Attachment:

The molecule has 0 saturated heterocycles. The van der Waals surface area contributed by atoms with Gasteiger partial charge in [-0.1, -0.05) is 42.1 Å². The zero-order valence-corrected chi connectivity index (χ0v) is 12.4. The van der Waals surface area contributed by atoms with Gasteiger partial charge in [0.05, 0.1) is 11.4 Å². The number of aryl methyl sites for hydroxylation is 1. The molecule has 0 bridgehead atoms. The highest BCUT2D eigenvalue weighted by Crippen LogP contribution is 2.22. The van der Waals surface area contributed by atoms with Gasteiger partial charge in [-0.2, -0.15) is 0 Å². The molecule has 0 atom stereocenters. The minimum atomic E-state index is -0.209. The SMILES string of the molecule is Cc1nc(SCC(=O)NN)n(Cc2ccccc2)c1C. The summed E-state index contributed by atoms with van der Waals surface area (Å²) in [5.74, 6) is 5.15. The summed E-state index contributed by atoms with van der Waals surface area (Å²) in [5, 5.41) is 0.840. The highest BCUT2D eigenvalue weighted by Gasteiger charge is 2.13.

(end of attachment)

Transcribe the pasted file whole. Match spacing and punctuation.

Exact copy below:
The molecule has 0 saturated heterocycles. The van der Waals surface area contributed by atoms with Gasteiger partial charge in [-0.1, -0.05) is 42.1 Å². The zero-order valence-corrected chi connectivity index (χ0v) is 12.4. The van der Waals surface area contributed by atoms with Gasteiger partial charge in [0.05, 0.1) is 11.4 Å². The number of aryl methyl sites for hydroxylation is 1. The molecule has 0 bridgehead atoms. The highest BCUT2D eigenvalue weighted by Crippen LogP contribution is 2.22. The van der Waals surface area contributed by atoms with Gasteiger partial charge in [-0.2, -0.15) is 0 Å². The molecule has 0 atom stereocenters. The minimum atomic E-state index is -0.209. The SMILES string of the molecule is Cc1nc(SCC(=O)NN)n(Cc2ccccc2)c1C. The summed E-state index contributed by atoms with van der Waals surface area (Å²) in [5.74, 6) is 5.15. The summed E-state index contributed by atoms with van der Waals surface area (Å²) in [5, 5.41) is 0.840. The highest BCUT2D eigenvalue weighted by Gasteiger charge is 2.13.